[huhm-ing-burd keyk ] noun
A popular Southern cake distinguished
by the prevalence of bananas, pineapple, and nuts.
Given the rich abundance of banana, pineapple, and pecans, all coated in velvety cream cheese frosting, the storied hovering this Southern dessert inspires is understandable. The first known publication of hummingbird cake is well documented—it appeared in a 1978 issue of Southern Living when an award-winning recipe, submitted by Mrs. L.H. Wiggins of Greensboro, North Carolina, forever sweetened the Southern dessert landscape. The precise origin of the cake and its seemingly peculiar moniker are far less distinguishable, though there are theories connecting this exquisite dessert with the tiny fluttering creature.
For one, hummingbirds flock to flowers that bear the sweetest nectar; the moist and rich hummingbird cake attracts human dessert lovers in much the same way. It doubtlessly makes its partakers hum with delight. The hummingbird has the ability to go into a hibernation state called torpor, and maybe this is what happens to eager-over eaters of this sweet treat. More seriously, some speculate that the cake has Jamaican origins, given that pineapple and banana are native to Jamaica’s tropical climate and the country’s national bird is the “Doctor Bird,” a species of hummingbird. Difficult as it is to consider the historical context, Jamaica was a major exporter of slavery to the American South, and it is possible that the inspiration for this cake also made the journey.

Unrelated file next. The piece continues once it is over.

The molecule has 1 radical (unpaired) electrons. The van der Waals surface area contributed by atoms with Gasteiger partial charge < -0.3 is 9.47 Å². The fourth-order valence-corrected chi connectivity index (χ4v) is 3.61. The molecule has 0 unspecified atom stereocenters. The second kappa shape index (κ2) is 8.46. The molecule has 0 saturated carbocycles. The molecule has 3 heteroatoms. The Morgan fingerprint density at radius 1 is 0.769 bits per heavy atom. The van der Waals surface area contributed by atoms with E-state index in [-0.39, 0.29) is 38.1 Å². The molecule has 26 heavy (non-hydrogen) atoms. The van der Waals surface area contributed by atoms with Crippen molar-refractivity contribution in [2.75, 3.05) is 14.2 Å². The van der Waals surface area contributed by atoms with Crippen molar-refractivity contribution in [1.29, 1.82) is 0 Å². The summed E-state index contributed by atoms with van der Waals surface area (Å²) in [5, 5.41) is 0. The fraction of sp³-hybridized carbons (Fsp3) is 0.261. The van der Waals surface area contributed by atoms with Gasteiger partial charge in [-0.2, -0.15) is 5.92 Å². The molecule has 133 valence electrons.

Whatever its true history, today hummingbird cake is a perfect manifestation of Southern tradition and hospitality (as anyone who has visited Charleston, South Carolina, can attest: the abundant pineapples featured everywhere from door knockers to fountains signify “welcome”). Because the cake is so rich, it is ideal for large groups of people; one small slice is enough to satisfy—or try it in cupcake form. However you enjoy this Southern staple, you’ll soon understand how hummingbird cake earned the nickname “cake that don’t last.” It’s sure true that every sweet-loving bird we know simply can’t get enough of it.
from Jan Moon of Dreamcakes bakery in Homewood, AL
from Chef Art Smith of Southern Art in Atlanta, GA
Published April 2014
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